So it is a couple things. One is really, we have to fine tune how we drive our planning, and pricing, you know, and, and the amount of data that we're that we're coming into the supply chain, and how do I absorb that. So for example, Blue Ridge is using a lot of artificial intelligence and machine learning, based on that data that's coming in, I mean, this phenomenal amount of data is coming into the supply chain. And so at the same time, they you have to maximize or optimize the 1000s and 1000s of stock keeping units that you're delivering to the market, and through different channels. So you may have a, what they call a multi Echelon network where you're selling food, distributors, you're selling those distributors and selling to wholesalers. And then you're you're selling


to retailers. And so managing the inventory and the price point and the geography by category by assortment, you know, how do I effectively do that without using some level of machine learning or artificial intelligence to help me drive that analytics, you know, much more effectively, and optimize my levels of assortment inventory, optimize my revenue, you know, slashed my inventory, carrying costs, but really one of the unique things about


it, it all comes back to our, you know, knowledge of supply and demand, you know, traditionally managing that supply and demand. And one of the unique things is we started out historically with supply, you know, supply chain planning. And that was really managing the supply side.


And then we started to wake up one day, and we said, you know, we need to start managing our demand better, we need to get better visibility to the math. And so up came this house sales and operations planning, and we were marrying demand management systems with supply chain with supply chain planning systems. And so the next evolution really came with integrated business planning.


And really what we're talking about there is integrating some financial modeling into the system. So I can find to my revenue streams, fine tune my margins, optimize and even tune that demand that selling the products that I want to sell versus reacting. And that's really where the pricing optimization comes into the equation. So yeah.


David, it's interesting, you're, you're talking talk, you're walking the walk, you're doing all this stuff, that's really pretty cool. I just think that people because of the pandemic got caught off guard, I think what you're talking about is a very sophisticated level of thinking associated with their supply chain that supply side demand side, using AI analytics data, pulling it in and, and and being able to identify those nuggets of insights to make better decisions. I think, because of the pandemic, everybody's like, Oh, my God.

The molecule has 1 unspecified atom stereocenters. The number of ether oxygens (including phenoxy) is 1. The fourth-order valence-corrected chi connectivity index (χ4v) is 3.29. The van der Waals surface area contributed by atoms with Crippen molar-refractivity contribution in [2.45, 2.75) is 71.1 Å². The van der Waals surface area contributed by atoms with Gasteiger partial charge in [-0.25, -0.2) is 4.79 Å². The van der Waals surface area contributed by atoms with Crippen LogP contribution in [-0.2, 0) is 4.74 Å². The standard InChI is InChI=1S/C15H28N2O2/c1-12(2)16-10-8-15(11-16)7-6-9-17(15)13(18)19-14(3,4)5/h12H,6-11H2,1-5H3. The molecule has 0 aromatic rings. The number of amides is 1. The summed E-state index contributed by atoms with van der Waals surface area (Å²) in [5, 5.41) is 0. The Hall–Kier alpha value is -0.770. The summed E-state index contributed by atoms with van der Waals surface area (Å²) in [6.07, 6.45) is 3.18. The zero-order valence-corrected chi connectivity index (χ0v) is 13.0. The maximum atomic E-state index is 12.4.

It's out there. But I mean, you're, you're a sophisticated type of guy. So think about it, you know, simplistically, let's kind of take it back level. So simplistically, no one wants to hold the inventory. Nobody want it


doesn't want it, the distributors don't want it and the retailers want to keep their inventory, you know, as fast moving as possible. Everybody wants that inventory to move as fast as possible. So we implemented all of these different tools to manage that inventory, as fast as good as well as we can. And so we want to know, as fast as possible, from the demand of when we buy it, how to replenish it, we want to we want to react really fast. We want to know which stock keeping units are moving faster. How do I want, I want to optimize the fast flowing, I want to do something with the slow moving, but at the same time, how do I balance that? And since no one wants the inventory, you know, everyone's running lean, so you get a disruption or get a spike in demand. And the supply chain is not ready for that. We no longer have that luxury of huge buffer stocks and huge safety stocks.


You know, everyone is, you know, we're delivering right today.


The consumer, we're deliberately cutting out the middleman in a lot of industries, no one wants the inventory. Everyone wants to accelerate that whole supply and fulfillment equation. And what's funny is, I've been at a lot of industrial sites, and they have this hush hush conversation about their bone yard. And it's, it's a special locations where nobody wants to carry inventory, but they have a bone yard. So when that whole problem happens, they have a bone yard, that they have this buffer stock.


And so the buffer stocks, you know, is really what they call safety stocks. And it is, you know, how do I optimize that safety stock, because I really don't want it if I can, if, I mean, the safety stock is like your insurance policy, it is. And so, if but if I had better forecasting, and better demand visibility, and I was much more integrated throughout the supply chain, that bought the stock was safety stock could be lower, and lower and lower, and it would reduce everyone's carrying costs here, here's my, here's my question is,...